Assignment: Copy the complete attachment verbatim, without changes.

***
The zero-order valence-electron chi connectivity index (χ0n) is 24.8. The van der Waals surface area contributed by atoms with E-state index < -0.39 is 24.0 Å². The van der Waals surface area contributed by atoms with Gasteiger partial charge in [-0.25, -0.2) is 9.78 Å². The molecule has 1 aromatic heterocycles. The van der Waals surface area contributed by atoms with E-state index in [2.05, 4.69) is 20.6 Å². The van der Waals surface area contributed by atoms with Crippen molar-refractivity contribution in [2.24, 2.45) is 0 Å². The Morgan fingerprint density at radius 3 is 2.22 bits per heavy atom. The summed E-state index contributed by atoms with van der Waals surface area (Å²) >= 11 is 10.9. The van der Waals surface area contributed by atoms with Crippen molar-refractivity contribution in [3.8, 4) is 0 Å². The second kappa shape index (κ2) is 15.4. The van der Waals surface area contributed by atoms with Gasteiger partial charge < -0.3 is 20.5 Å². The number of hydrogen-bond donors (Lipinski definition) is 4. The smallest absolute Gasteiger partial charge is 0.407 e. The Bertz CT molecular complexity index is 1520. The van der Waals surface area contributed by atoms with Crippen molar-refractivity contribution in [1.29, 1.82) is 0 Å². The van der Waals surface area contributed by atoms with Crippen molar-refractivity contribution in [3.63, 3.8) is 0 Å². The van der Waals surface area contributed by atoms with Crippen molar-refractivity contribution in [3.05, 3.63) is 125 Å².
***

The zero-order valence-electron chi connectivity index (χ0n) is 24.8. The van der Waals surface area contributed by atoms with E-state index < -0.39 is 24.0 Å². The van der Waals surface area contributed by atoms with Gasteiger partial charge in [-0.25, -0.2) is 9.78 Å². The molecule has 1 aromatic heterocycles. The van der Waals surface area contributed by atoms with E-state index in [2.05, 4.69) is 20.6 Å². The van der Waals surface area contributed by atoms with Crippen molar-refractivity contribution in [2.24, 2.45) is 0 Å². The Morgan fingerprint density at radius 3 is 2.22 bits per heavy atom. The summed E-state index contributed by atoms with van der Waals surface area (Å²) >= 11 is 10.9. The van der Waals surface area contributed by atoms with Crippen molar-refractivity contribution in [3.8, 4) is 0 Å². The second kappa shape index (κ2) is 15.4. The van der Waals surface area contributed by atoms with Gasteiger partial charge < -0.3 is 20.5 Å². The number of hydrogen-bond donors (Lipinski definition) is 4. The smallest absolute Gasteiger partial charge is 0.407 e. The Bertz CT molecular complexity index is 1520. The van der Waals surface area contributed by atoms with Crippen molar-refractivity contribution in [1.29, 1.82) is 0 Å². The van der Waals surface area contributed by atoms with Crippen molar-refractivity contribution in [3.63, 3.8) is 0 Å². The van der Waals surface area contributed by atoms with Crippen molar-refractivity contribution in [3.05, 3.63) is 125 Å².